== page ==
Sacrament as flannel graph hardly scratches the itch created by modernity’s rationalism. Theologies that presume to aim for the diminution of mystery are superstitions of a kind that are much more hateful than that which is associated with things macabre. It seems to me that in the end, those who avoid black cats understand reality more truthfully than those represented by the ‘bible believing’ pastor I once had, who insisted that anointing the sick with oil for effectual healing is superstition. It seems to me that the latter could learn a lot about God’s world by visiting a haunted house. Just my opinion.
The world is not predictable or safe. There is much more of truth in the average horror story than in the Pollyannaish productions, which some Xians seem to so appreciate. If truth is the standard, then perhaps someone does need to repent.
*In a related way, the criticism seems to me to be much more 1950, Dick Van Dyke show, middle-class-American than biblical. Scripture contains incest, murder, tent pegs through skulls, infanticide, fat bellies swallowing slicing blades, women on all fours longing for men whose genital are like that of a horse and who ejaculate like a donkey. Christ spoke of people burning in pits and worms that never die. … Given that ostensibly that is the standard, I wonder what percentage of scripture Ms. Blake must avoid in order to be faithful to her maturing conscience.
*The tacit equation of the grotesque with evil is anti-gospel. For the majority of Xians, the primary symbol of our identity is an instrument of torture. The most precious reminder of our victory is a corpse hanging on a tree. (I understand that this isn’t true for many evangelicals, but that is, in part, my point). We learn from a consideration of gothic stories that ‘Monsters’ are opportunities for hospitality. We are not to judge or exclude the distorted, disfigured or corrupt. We are to look beyond the worldly, shallow and sentimental definitions of ‘lovely’ and ‘good.’ An evening spent watching The Elephant Man is a lesson in Xian perspective. (Or a Holy Week that refuses to skip over Good Friday and Holy Saturday to arrive at Easter, for that matter)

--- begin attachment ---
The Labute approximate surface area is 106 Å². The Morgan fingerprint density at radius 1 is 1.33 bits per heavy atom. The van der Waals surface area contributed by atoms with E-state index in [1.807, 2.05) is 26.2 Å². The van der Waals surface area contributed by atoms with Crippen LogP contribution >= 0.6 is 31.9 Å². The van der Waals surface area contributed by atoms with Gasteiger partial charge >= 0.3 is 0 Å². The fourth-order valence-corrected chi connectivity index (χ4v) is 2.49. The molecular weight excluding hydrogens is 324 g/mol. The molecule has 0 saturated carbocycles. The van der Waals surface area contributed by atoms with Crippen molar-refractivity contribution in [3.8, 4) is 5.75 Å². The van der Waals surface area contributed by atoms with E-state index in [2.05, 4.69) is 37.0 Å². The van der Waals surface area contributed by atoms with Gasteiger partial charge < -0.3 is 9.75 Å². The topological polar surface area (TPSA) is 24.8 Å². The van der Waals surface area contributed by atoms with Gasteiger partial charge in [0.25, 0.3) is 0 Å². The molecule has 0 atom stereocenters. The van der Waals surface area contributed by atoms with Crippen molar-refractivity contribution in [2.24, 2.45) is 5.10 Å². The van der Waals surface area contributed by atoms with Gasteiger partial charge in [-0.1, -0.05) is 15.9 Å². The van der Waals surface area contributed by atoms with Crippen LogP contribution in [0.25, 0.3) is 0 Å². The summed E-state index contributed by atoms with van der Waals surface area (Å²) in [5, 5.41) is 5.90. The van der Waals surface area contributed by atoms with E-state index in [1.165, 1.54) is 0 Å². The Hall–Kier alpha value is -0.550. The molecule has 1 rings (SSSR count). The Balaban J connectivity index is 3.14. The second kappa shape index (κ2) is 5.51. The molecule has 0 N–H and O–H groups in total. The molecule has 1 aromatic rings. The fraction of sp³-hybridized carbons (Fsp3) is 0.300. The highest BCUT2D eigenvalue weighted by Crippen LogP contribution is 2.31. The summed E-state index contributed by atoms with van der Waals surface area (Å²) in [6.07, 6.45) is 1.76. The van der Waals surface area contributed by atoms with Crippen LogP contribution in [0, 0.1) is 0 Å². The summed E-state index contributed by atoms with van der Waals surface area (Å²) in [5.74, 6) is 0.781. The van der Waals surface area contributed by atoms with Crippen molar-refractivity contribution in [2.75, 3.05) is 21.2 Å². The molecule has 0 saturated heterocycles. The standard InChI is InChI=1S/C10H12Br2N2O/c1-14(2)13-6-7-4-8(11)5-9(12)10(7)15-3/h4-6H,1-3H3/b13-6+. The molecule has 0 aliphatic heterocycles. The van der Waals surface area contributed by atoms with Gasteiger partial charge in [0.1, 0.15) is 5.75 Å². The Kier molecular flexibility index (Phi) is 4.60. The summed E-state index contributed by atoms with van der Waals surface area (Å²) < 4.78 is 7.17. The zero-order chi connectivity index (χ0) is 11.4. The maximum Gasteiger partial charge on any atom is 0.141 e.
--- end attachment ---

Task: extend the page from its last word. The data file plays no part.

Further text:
*In the Preface to his Letters From Hell, George McDonald (CS Lewis’ favorite writer) insisted that we should ‘make righteous use of the element of horror.’ He goes on to insist that those who refuse to do so out of a Xian fear of horror (to borrow from Travis Prinzi)…
…‘dismiss something of great value: an imaginative engagement with the consequences of rebellion against God. In fact, we become cowards ourselves, comfortable in our sin, committing the very evils we say we should not be reading in a story. When we throw out the horror genre altogether out of fear of Satanic influence, we give in to fear itself, become cowards, and lose a valuable conduit for truth. This is not to throw discernment out the window in our storytelling, but we err on the other side when we Pharisaically rule out the genre altogether.’
*Incidentally, I find the criticism that Halloween was never a Xian holiday to be somewhat disingenuous when advocated by those in a tradition that condemns the very idea of Xian holidays. I have no idea if Ms. Blake is reformed, but at least the re-poster who drew my attention to her article is, and (I’m certain) familiar with the Westminster Standard’s position on things like Christmas and Easter. For anyone who is not, I’d suggest you review Dr C Matthew McMahon’s: Easter, the Devil’s Holiday.